The UK and EU have agreed on a “large part” of the agreement that will lead to the “orderly withdrawal” of the UK.
Brexit negotiators Michel Barnier and David Davis said the deal on what the UK calls the implementation period was a “decisive step”.
But issues still to be resolved include the Northern Ireland border.
The transitional period is set to last from 29 March, 2019 to December 2020, and is intended to smooth the path to a future permanent relationship.
Mr Barnier said there was also an agreement on the rights of 4.5m EU citizens in the UK and the 1.2m UK citizens in the EU after Brexit, including giving EU citizens arriving in the UK during the transition the same rights and guarantees as those who arrive before Brexit.
The proposed deal will include an emergency “backstop” option to avoid a hard border that could see Northern Ireland effectively staying in parts of the single market and the customs union, if no other deal can be agreed.
This “backstop” option has been ruled out by Theresa May and any deal creating a difference between Northern Ireland and the rest of the UK is opposed by her DUP allies.
Mr Davis said it remained the UK’s intention to achieve a partnership that was so close it did not need specific measure for Northern Ireland.
Simon Coveney, the Republic of Ireland’s deputy prime minister, tweeted:
Good meeting with @MichelBarnier again this morning – #Brexit negotiations are moving forward – progress on Irish issues remains a key priority for both negotiating teams and solidarity with our EU partners remains strong. pic.twitter.com/JgN9xZe828
— Simon Coveney (@simoncoveney) March 19, 2018
The UK will also be able to negotiate and sign trade deals during the transition period.
Both the UK and the EU hope the terms of an agreement on the transitional period can be signed off by Mrs May’s fellow leaders at the EU summit this week.
The UK prime minister said the deal showed that “with goodwill on both sides”, it was possible to agree an arrangement that works for all.
“A lot of hard work has gone in to setting out this timetable and details for the implementation period once we’ve actually left the European Union next March so that we can move to the … strong, economic partnership we want with the European Union for the future,” she said.
Mr Barnier said the new draft legal text marks a “decisive step” but added that it was “not the end of the road”.
Mr Davis said the move would would give business the stability it had asked for, and would include safeguards for annual fishing negotiations during the transition period.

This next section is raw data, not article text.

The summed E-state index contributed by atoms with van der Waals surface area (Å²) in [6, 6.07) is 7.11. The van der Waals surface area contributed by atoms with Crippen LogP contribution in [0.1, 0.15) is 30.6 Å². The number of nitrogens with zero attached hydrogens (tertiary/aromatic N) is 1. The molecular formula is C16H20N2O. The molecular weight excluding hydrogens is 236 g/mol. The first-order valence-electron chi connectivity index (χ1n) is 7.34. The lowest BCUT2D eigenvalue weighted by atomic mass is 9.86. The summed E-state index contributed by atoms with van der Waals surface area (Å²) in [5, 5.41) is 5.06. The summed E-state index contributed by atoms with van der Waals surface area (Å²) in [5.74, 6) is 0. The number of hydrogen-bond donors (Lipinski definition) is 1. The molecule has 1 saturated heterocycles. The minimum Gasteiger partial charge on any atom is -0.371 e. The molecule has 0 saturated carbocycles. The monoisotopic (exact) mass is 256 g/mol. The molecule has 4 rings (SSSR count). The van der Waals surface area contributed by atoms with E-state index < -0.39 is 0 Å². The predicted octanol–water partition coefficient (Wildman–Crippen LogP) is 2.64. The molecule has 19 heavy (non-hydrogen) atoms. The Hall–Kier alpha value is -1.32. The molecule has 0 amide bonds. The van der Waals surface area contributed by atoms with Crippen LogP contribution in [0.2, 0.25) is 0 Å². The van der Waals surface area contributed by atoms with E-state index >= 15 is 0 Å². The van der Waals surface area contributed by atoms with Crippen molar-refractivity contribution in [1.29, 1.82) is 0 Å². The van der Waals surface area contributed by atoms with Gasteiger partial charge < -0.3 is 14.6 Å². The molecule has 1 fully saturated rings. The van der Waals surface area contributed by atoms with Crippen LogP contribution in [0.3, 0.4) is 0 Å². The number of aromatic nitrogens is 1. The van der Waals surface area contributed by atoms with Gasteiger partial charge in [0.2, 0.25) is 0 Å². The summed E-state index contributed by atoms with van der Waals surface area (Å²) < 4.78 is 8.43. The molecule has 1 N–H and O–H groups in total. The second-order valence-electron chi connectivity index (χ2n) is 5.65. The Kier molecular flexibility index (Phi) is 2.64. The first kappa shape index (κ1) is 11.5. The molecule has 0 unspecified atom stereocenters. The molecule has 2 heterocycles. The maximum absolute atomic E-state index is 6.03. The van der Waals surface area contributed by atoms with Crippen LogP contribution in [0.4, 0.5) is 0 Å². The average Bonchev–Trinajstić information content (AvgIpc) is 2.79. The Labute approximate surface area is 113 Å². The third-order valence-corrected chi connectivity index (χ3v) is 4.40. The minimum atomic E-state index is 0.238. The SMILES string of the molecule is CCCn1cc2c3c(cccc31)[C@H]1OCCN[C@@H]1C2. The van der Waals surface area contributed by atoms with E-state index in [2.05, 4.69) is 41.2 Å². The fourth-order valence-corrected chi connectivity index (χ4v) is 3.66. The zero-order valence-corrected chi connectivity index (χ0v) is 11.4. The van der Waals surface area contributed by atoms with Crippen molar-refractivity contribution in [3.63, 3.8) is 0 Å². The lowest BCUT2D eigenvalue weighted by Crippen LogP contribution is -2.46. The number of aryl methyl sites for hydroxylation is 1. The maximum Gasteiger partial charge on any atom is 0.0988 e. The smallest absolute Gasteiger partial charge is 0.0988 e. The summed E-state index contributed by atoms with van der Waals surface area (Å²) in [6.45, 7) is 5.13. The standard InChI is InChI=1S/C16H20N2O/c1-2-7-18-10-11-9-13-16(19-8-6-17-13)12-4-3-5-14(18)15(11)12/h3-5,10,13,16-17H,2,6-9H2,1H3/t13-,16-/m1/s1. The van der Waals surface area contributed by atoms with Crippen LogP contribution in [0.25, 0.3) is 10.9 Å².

He said he hoped negotiations on the UK’s future relationship with the EU – including a free trade agreement – could now start “as soon as is possible… we need to get on with this now”, adding that it is set to be “the biggest, most comprehensive, most effective trade deal ever”.
“We must seize the moment and carry on the momentum of the last few weeks,” he said.
“The deal today should give us confidence that a good deal for the UK and EU is closer than ever before.”
Labour’s shadow Brexit secretary Keir Starmer MP welcomed the transition deal, calling it “a step in the right direction”.
“It is welcome that they have finally struck a deal on transition and now the government must prioritise negotiating a final agreement that protects jobs, the economy and guarantees there will be no hard border in Northern Ireland,” he said.
But Scotland’s First Minister Nicola Sturgeon tweeted that the agreement for fishing during the implementation period was “shaping up to be a massive sell-out of the Scottish fishing industry by the Tories”.
She added: “The promises that were made to them during #EUref and since are already being broken – as many of us warned they would be.”
Bertie Armstrong, chief executive of the Scottish Fishermen’s Federation, said the agreement fell “far short of an acceptable deal”.
“We will leave the EU and leave the Common Fisheries Policy, but hand back sovereignty over our seas a few seconds later,” he said. “Our fishing communities’ fortunes will still be subject to the whim and largesse of the EU for another two years.”
Among other issues the two sides had to negotiate differences for the transition period were what role the European Court of Justice had in the UK, whether the UK could negotiate future trade deals with non-EU countries during it, as well as the continuing issues of Gibraltar post-Brexit.
The UK and EU hope that if a transition deal is agreed negotiations can focus on what sort of permanent future relationship the UK and EU will have – with the aim of a deal being agreed in the autumn to allow time for EU member states and the UK Parliament to ratify it before Brexit next March.